Why are Microsoft shills so enraptured with screeching about Apple’s “outrageous profits” when the company they blindly follow is making absolutely insane profits selling old technology and then jacking up prices even higher and adding more DRM validation and WGA spyware on top? Recall that this past year, Microsoft’s profits primarily came from selling:
- The half decade old Windows XP.
- The ancient Office for Windows from 2003.
- The creaky old Office for Mac from 2004.
Why are Microsoft apologists working so hard to hold back the progress of technology?
Why do they spew such venom about the iPhone, Linux, and the Mac? Because Microsoft’s obscene profits from the sales of its outdated, overpriced, and consumer hostile products help to directly support the wags’ chatterbox industry.
Spreading fear, uncertainty and doubt by spewing ignorance and false information are efforts to keep the world stuck in the tech rut of the 90s, where no critical thinking was required. Lazy pundits like no possibility of being wrong, so working to keep the technology world enslaved to Microsoft helps them appear to be insightful when they prophesy that Microsoft will eventually come out with a copycat version of whatever anyone else is doing. Sure enough, it happens.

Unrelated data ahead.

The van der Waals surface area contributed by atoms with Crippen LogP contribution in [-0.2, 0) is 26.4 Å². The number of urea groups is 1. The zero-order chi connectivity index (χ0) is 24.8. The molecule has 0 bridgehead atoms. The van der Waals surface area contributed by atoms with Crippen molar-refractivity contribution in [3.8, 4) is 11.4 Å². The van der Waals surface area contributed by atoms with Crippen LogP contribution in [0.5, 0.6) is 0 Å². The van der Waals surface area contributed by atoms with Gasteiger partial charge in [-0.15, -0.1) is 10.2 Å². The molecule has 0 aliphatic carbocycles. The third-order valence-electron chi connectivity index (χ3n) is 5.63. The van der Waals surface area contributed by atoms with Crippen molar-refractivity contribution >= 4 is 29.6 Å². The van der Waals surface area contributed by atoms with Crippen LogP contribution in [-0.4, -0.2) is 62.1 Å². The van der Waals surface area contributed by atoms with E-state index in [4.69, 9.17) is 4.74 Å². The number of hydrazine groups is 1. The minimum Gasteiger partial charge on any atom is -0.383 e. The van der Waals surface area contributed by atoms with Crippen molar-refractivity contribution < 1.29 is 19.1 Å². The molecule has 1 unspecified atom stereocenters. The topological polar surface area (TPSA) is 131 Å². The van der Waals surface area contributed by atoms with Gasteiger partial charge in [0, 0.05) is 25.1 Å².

The same Mike Elgan wrote in Computerworld last fall that Microsoft’s Zune “scares Apple to the core,” and announced that Microsoft would “leverage the collective power of Windows XP, Windows Vista, Soapbox (Microsoft’s new ”YouTube killer“) and the Xbox 360” to push Zune adoption. What a celebration of half decade old decrepitude and three new but clearly dismal failures!
Elgan’s Zune article was full of errors and misrepresentations he later had to edit out, but most importantly it had no real impact because consumers don’t read IDG’s Microsoft-centric IT rags for advice. Prior to writing for IDG, Elgan was editor for Windows Magazine. Who paid Elgan’s bills?
By attempting to shoot down any and all competitors to Microsoft, frauds like Elgan hope to prolong their careers in effortless pontification, commonly about subjects they know nothing about. August’s Zoon nominees offer other specific examples:
- ZDNet’s George Ou could certainly accomplish more as a ballet dancer than a Microsoft shill, but he says there’s more money in churning out Microsoft propaganda than in art. The world is a lesser place because of this. If Bill Gates was a real humanitarian, he’d sponsor Ou’s dancing, not leave him to struggle with writing about subjects he knows nothing about.